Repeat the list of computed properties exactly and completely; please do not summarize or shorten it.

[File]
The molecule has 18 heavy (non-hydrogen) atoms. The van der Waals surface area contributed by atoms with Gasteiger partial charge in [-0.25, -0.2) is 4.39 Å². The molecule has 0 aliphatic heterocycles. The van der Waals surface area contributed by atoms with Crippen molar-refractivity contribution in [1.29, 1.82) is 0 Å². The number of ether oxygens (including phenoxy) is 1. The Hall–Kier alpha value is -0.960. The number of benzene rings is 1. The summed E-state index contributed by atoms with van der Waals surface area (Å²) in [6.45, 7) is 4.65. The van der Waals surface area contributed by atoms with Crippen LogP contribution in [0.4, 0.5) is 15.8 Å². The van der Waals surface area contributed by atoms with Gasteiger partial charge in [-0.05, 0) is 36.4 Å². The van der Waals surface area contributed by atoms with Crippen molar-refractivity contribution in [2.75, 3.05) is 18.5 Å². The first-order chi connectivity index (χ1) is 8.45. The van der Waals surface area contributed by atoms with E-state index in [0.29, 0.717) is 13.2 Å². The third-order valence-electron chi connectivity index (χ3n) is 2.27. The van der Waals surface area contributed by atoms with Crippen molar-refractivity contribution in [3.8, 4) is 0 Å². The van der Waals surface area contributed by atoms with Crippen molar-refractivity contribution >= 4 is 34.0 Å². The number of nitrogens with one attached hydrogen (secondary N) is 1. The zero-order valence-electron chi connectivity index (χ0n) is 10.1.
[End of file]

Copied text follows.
The molecule has 18 heavy (non-hydrogen) atoms. The van der Waals surface area contributed by atoms with Gasteiger partial charge in [-0.25, -0.2) is 4.39 Å². The molecule has 0 aliphatic heterocycles. The van der Waals surface area contributed by atoms with Crippen molar-refractivity contribution in [1.29, 1.82) is 0 Å². The number of ether oxygens (including phenoxy) is 1. The Hall–Kier alpha value is -0.960. The number of benzene rings is 1. The summed E-state index contributed by atoms with van der Waals surface area (Å²) in [6.45, 7) is 4.65. The van der Waals surface area contributed by atoms with Crippen LogP contribution in [0.4, 0.5) is 15.8 Å². The van der Waals surface area contributed by atoms with Gasteiger partial charge in [-0.05, 0) is 36.4 Å². The van der Waals surface area contributed by atoms with Crippen molar-refractivity contribution in [2.75, 3.05) is 18.5 Å². The first-order chi connectivity index (χ1) is 8.45. The van der Waals surface area contributed by atoms with E-state index in [0.29, 0.717) is 13.2 Å². The third-order valence-electron chi connectivity index (χ3n) is 2.27. The van der Waals surface area contributed by atoms with Crippen molar-refractivity contribution in [3.8, 4) is 0 Å². The van der Waals surface area contributed by atoms with Crippen molar-refractivity contribution >= 4 is 34.0 Å². The number of nitrogens with one attached hydrogen (secondary N) is 1. The zero-order valence-electron chi connectivity index (χ0n) is 10.1.